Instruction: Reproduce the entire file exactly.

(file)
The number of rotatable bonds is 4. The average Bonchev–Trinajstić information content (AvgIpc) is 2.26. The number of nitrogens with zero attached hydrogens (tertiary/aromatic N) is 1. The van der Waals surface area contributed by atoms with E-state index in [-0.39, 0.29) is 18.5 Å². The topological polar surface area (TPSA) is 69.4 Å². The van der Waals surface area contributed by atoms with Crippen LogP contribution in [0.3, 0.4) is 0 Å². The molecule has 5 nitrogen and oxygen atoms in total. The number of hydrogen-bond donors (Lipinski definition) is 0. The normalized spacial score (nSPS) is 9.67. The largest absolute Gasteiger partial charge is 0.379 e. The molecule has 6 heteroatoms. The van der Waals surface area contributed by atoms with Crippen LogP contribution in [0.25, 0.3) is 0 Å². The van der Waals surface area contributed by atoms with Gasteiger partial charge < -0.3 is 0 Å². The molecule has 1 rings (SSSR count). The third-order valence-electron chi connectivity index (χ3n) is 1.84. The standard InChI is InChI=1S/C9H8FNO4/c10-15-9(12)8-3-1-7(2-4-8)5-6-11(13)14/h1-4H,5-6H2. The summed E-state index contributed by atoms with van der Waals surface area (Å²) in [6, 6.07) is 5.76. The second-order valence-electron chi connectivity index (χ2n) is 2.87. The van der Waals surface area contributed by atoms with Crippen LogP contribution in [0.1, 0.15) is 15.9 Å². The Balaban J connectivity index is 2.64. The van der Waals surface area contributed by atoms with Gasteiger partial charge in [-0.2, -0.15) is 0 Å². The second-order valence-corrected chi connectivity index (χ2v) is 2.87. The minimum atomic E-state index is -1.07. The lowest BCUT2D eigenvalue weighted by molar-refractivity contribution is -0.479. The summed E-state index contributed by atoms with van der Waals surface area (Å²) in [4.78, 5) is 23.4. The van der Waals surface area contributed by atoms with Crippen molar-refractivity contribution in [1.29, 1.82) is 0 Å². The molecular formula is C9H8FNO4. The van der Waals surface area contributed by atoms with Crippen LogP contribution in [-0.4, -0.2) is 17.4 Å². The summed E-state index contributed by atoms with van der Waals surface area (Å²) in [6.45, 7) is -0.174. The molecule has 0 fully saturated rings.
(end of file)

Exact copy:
The number of rotatable bonds is 4. The average Bonchev–Trinajstić information content (AvgIpc) is 2.26. The number of nitrogens with zero attached hydrogens (tertiary/aromatic N) is 1. The van der Waals surface area contributed by atoms with E-state index in [-0.39, 0.29) is 18.5 Å². The topological polar surface area (TPSA) is 69.4 Å². The van der Waals surface area contributed by atoms with Crippen LogP contribution in [0.3, 0.4) is 0 Å². The molecule has 5 nitrogen and oxygen atoms in total. The number of hydrogen-bond donors (Lipinski definition) is 0. The normalized spacial score (nSPS) is 9.67. The largest absolute Gasteiger partial charge is 0.379 e. The molecule has 6 heteroatoms. The van der Waals surface area contributed by atoms with Crippen LogP contribution in [0.25, 0.3) is 0 Å². The van der Waals surface area contributed by atoms with Gasteiger partial charge < -0.3 is 0 Å². The molecule has 1 rings (SSSR count). The third-order valence-electron chi connectivity index (χ3n) is 1.84. The standard InChI is InChI=1S/C9H8FNO4/c10-15-9(12)8-3-1-7(2-4-8)5-6-11(13)14/h1-4H,5-6H2. The summed E-state index contributed by atoms with van der Waals surface area (Å²) in [6, 6.07) is 5.76. The second-order valence-electron chi connectivity index (χ2n) is 2.87. The van der Waals surface area contributed by atoms with Crippen LogP contribution in [0.1, 0.15) is 15.9 Å². The Balaban J connectivity index is 2.64. The van der Waals surface area contributed by atoms with Gasteiger partial charge in [-0.2, -0.15) is 0 Å². The second-order valence-corrected chi connectivity index (χ2v) is 2.87. The minimum atomic E-state index is -1.07. The lowest BCUT2D eigenvalue weighted by molar-refractivity contribution is -0.479. The summed E-state index contributed by atoms with van der Waals surface area (Å²) in [4.78, 5) is 23.4. The van der Waals surface area contributed by atoms with Crippen molar-refractivity contribution in [1.29, 1.82) is 0 Å². The molecular formula is C9H8FNO4. The van der Waals surface area contributed by atoms with Crippen LogP contribution in [-0.4, -0.2) is 17.4 Å². The summed E-state index contributed by atoms with van der Waals surface area (Å²) in [6.45, 7) is -0.174. The molecule has 0 fully saturated rings.